Seyfarth Synopsis: The Stop Sexual Harassment in NYC Act requires employers with 15 or more employees to conduct annual, interactive anti-sexual harassment training. The law went into effect April 1, 2019. Under the law, the New York City Commission on Human Rights is required to publish a compliant online training video. The Commission’s model training video was made available on the Commission’s website yesterday. The Commission also updated the Frequently Asked Questions (“FAQs”).
The “Stop Sexual Harassment in NYC Act” (the “Act”), which was passed on May 9, 2018, requires, among other things, that employers with 15 or more employees in the previous calendar year conduct annual, interactive anti-sexual harassment training for all employees employed in New York City. This training requirement is effective as of April 1, 2019. Previous alerts providing a full overview of the law can be found here and here.
The Act directs the New York City Commission on Human Rights (the “Commission”) to create and post on its website an online, interactive training module that is free to the public and complies with the substantive training requirements under the law. Yesterday, the Commission published its online module, which is available here. The Commission also updated the FAQs on its website and published a four-minute video titled “What is Gender,” which employers may use as part of their anti-sexual harassment training.
Since the Act’s passage, one of key question has been whether the City’s online training module would be compliant with New York State’s law requiring employers of all sizes to provide annual, interactive, anti-sexual harassment training (New York State’s law is discussed in more detail here). The City’s updated FAQs explicitly provide that the Commission’s training module meets the State’s training requirements.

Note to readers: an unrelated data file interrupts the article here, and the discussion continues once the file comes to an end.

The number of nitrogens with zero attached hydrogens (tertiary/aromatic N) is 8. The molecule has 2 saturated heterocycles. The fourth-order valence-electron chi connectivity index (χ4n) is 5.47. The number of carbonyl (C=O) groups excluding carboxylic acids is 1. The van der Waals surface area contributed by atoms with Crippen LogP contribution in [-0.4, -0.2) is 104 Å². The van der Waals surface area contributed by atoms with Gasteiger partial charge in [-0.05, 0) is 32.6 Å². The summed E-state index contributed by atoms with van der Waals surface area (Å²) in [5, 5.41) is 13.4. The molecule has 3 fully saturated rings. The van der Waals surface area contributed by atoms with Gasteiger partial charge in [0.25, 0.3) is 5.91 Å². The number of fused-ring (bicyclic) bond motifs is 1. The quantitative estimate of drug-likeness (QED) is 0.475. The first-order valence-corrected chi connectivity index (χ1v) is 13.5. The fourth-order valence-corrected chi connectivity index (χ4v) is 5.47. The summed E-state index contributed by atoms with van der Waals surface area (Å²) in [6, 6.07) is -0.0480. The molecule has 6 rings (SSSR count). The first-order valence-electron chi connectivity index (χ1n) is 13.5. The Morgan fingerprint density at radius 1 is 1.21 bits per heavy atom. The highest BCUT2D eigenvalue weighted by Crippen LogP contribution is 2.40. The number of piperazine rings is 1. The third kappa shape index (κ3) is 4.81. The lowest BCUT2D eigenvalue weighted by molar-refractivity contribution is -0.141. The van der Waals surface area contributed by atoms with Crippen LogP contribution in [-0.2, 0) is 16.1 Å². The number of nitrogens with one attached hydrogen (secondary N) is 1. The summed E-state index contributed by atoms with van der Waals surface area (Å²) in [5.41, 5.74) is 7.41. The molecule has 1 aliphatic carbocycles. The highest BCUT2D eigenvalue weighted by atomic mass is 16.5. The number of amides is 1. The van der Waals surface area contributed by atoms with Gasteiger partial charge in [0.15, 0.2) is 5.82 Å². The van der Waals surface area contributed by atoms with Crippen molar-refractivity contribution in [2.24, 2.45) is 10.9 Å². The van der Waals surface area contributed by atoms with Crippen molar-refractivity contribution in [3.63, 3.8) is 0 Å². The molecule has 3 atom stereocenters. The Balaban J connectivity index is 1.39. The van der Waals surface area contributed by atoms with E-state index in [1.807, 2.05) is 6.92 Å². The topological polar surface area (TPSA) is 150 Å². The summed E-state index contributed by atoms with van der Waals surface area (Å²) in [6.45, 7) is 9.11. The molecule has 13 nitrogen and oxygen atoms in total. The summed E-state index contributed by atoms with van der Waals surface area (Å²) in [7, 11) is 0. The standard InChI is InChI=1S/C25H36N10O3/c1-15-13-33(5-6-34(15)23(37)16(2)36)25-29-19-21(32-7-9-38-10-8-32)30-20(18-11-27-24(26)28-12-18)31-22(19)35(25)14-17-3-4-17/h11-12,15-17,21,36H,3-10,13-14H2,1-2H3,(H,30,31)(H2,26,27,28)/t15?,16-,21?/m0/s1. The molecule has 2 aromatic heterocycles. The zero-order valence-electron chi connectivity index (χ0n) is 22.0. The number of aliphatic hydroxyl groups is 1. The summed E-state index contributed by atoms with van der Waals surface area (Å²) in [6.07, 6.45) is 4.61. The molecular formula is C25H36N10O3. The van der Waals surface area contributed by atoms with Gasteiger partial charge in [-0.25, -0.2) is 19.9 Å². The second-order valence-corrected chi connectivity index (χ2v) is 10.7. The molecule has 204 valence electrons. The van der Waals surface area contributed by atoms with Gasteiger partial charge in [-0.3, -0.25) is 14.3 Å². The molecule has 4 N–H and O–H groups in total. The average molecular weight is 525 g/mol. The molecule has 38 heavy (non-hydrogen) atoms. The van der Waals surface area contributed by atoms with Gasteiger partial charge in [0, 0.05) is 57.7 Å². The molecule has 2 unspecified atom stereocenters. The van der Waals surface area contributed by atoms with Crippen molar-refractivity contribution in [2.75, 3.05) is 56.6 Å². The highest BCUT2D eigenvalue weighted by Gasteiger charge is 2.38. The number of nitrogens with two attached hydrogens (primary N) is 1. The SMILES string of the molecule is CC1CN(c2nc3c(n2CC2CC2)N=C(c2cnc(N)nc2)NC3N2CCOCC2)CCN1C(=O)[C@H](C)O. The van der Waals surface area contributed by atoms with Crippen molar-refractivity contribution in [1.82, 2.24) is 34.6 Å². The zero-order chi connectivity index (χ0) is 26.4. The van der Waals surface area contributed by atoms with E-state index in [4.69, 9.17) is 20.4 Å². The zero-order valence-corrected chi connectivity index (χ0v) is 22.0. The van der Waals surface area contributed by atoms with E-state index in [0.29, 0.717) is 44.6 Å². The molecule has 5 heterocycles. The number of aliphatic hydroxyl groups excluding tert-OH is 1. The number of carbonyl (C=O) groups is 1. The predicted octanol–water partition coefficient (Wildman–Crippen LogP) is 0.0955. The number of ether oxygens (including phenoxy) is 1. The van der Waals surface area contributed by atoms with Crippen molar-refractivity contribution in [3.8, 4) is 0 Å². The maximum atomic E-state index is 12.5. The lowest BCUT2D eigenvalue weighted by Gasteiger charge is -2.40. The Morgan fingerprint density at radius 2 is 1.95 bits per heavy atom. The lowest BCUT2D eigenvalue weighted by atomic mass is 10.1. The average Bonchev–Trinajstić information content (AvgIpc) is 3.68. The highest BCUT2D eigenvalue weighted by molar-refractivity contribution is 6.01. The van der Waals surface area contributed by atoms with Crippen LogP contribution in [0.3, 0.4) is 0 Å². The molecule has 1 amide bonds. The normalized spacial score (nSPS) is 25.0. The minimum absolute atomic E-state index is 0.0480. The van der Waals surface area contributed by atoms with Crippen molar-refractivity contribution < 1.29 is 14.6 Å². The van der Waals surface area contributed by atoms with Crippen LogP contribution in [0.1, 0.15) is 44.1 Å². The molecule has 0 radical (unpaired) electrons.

The Act also requires that employers maintain a record of all trainings, including a signed employee acknowledgment, for three years. The City’s updated FAQs clarify that the Commission’s training module will generate a certificate of completion at the end of the training which is individualized to the employee’s name. Thus, the employee will have to initially print or save the certificate, as employers will not have direct access to the certification. Moreover, while the FAQs provide that employers may train multiple staff at the same time and on one device, the training module will only produce one certificate and it is the employer’s responsibility to keep an independent record of which employees took the training and when. The Commission will not retain any records. Thus, if a certificate is lost, the Commission cannot retrieve it.
The FAQs also provide guidance as to the devices and technology required to support the training.
Under the Act, employers are required to train every employee each calendar year. Therefore, to be in compliance with the City law, employers must train all of their employees by December 31, 2019. Under the State law, however, all employees are required to be trained by October 9, 2019. Thus, for 2019, City employers should conduct all anti-sexual harassment training by October 9, 2019 to ensure compliance with both City and State training requirements.
The Commission’s FAQs also make clear that employees who received compliant training in 2019, but prior to the Act’s effective date of April 1, do not need additional training in 2019.
Who Needs To Be Trained
The Act requires employers to train short-term employees, part-time employees, and independent contractors (performing work in furtherance of the business) if they worked: (i) more than 80 hours in a calendar year; and (ii) for at least 90 days.
The FAQs have been updated to provide further clarification on New York City employers who have employees working outside the City. The FAQs state that “[i]f the employee is connected to New York City in any way, [the employee] must be trained.” The FAQs also provide three examples of when employees must be trained: (1) employees who work or will work in New York city; (2) an employee working a portion of the time in New York City; and (3) employees based elsewhere who interact “with other employees in New York City, even if the employee is not physically present in the City.”
Employers should consider whether they want to utilize the Commission’s online training module or opt for alternative training programs. Employers should also start planning on when to start conducting training now that both the City and State laws are effective.
 Small employers should be aware that independent contractors - regardless of the number of days or hours they work - count as employees for the purposes of calculating the 15-employee minimum.